The Brits are fond of taking us down a peg or two, but overwhelmingly, Americans are accepted as friends. Folks are generally polite everywhere and often go out of their way to be helpful. Year after year I’ve chatted with folks in pubs, coffeehouses and living rooms from the coast of Essex to North Wales, gleaning bits of local history and local culture and hearing the voice of the marketplace.
Our common spoken language makes travel anywhere easy
Differences in usage and vocabulary are easy to sort out compared to dealing with the uncertainties and stress of traveling without knowledge of the local tongue. Admittedly nowadays, especially in London, service people in the hospitality trade often speak their English with an Asian or Eastern European accent, as challenging sometimes for British ears as American.
The literary history is compelling
Britain’s townscapes, their architecture, purposeful evolution, and historic functionality are recognizable to the American imagination - from films and television, from the books we’ve read from childhood and from the illustrations of history.
Few Americans on their first visits to England, Scotland and Wales don’t shake their heads in wonder at the very age of Britain’s castles, cathedrals and the human footprint on the land over 2,000 years and more. You have to keep reminding yourself that these quaint half-timbered or thatched buildings, medieval village churches and Victorian pubs weren’t all created to be a film set or theme park.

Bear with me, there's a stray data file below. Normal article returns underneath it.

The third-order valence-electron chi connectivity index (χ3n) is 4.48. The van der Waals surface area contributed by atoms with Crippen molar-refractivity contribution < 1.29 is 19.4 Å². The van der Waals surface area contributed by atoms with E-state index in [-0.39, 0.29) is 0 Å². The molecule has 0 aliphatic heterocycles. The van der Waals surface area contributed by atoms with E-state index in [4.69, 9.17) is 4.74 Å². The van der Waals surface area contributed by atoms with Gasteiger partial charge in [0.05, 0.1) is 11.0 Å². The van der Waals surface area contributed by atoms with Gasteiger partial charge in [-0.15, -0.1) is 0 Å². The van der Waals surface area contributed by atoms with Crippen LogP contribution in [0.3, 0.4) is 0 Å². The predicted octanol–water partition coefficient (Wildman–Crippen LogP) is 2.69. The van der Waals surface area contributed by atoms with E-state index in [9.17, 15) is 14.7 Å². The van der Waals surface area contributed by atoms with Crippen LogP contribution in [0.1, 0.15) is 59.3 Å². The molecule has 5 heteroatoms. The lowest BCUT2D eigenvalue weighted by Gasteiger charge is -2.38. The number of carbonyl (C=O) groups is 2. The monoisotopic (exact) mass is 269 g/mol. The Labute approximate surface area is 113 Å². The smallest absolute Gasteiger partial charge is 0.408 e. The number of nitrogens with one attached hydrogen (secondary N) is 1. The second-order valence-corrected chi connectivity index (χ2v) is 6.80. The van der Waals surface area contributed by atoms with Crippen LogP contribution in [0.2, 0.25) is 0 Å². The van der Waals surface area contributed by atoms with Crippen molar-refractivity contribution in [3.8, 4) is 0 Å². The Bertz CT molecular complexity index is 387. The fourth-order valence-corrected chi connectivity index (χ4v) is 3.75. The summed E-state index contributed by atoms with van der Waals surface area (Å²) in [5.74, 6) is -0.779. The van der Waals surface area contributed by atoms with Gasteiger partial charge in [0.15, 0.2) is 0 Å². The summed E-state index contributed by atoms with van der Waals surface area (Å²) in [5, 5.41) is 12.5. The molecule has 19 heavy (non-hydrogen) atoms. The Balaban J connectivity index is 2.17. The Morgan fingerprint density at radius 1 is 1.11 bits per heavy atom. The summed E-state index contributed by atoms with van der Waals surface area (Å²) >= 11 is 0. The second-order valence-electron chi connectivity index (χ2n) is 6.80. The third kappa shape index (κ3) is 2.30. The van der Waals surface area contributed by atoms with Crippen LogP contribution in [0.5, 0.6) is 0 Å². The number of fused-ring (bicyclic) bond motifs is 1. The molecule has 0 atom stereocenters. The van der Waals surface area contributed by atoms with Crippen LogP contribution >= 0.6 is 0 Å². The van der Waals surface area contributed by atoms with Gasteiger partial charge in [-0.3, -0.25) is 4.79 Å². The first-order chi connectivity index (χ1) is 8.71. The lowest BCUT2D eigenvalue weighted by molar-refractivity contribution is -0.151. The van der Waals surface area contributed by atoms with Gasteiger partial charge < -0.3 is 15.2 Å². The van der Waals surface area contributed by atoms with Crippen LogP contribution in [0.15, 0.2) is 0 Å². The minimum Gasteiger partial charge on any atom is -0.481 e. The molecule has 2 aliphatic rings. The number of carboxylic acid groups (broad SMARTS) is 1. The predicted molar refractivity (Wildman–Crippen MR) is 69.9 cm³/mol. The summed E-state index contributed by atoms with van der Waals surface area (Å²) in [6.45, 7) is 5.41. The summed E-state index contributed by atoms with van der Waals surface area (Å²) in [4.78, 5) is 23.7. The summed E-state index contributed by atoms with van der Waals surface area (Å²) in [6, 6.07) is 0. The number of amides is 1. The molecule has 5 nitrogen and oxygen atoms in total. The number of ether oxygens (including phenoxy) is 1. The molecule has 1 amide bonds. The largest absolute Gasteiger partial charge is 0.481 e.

It's easy to navigate
Britain’s kaleidoscope of landscapes and coastline is accessible, beautiful and incredibly varied over relatively short distances. The chalky, bracken-bathed moors of Dartmoor are but a short drive from the fishing villages that huddle around Cornwall’s rocky shoreline, or from the Mendip Hills and Somerset Levels. The flat fens of Norfolk and Lincolnshire are only an hour or so from the desolate wilderness of Derbyshire’s Peak District.
No, with due apologies to Bill Bryson, Great Britain isn’t a small island; it’s a big island. But it is still an island, and within the frame of reference of Americans, distances between cities and regions are relatively small. Historic battlefields, Norman cathedrals, quaint harbor towns and homes of the famous and world-changers sit in close proximity to each other, carpeting the island. The sheer density of all manner of worthy destinations and detours for heritage travelers fills every day with memorable highlights.
We have hit this theme before, but it bears repeating. The uncertainties of the Brexit outcome and the concatenation of world events have created a once-in-a-generation bubble in the exchange rate. Britain has not been such a travel bargain for Americans since the early 1980s, and this imbalance in purchasing parity will not last forever.
In the meantime, if you have been saying “someday,” now is the time to plan that trip to the Lake District or Cornwall. Every issue, the pages of British Heritage Travel are replete with great travel experiences!
* Originally published in Jan 2018.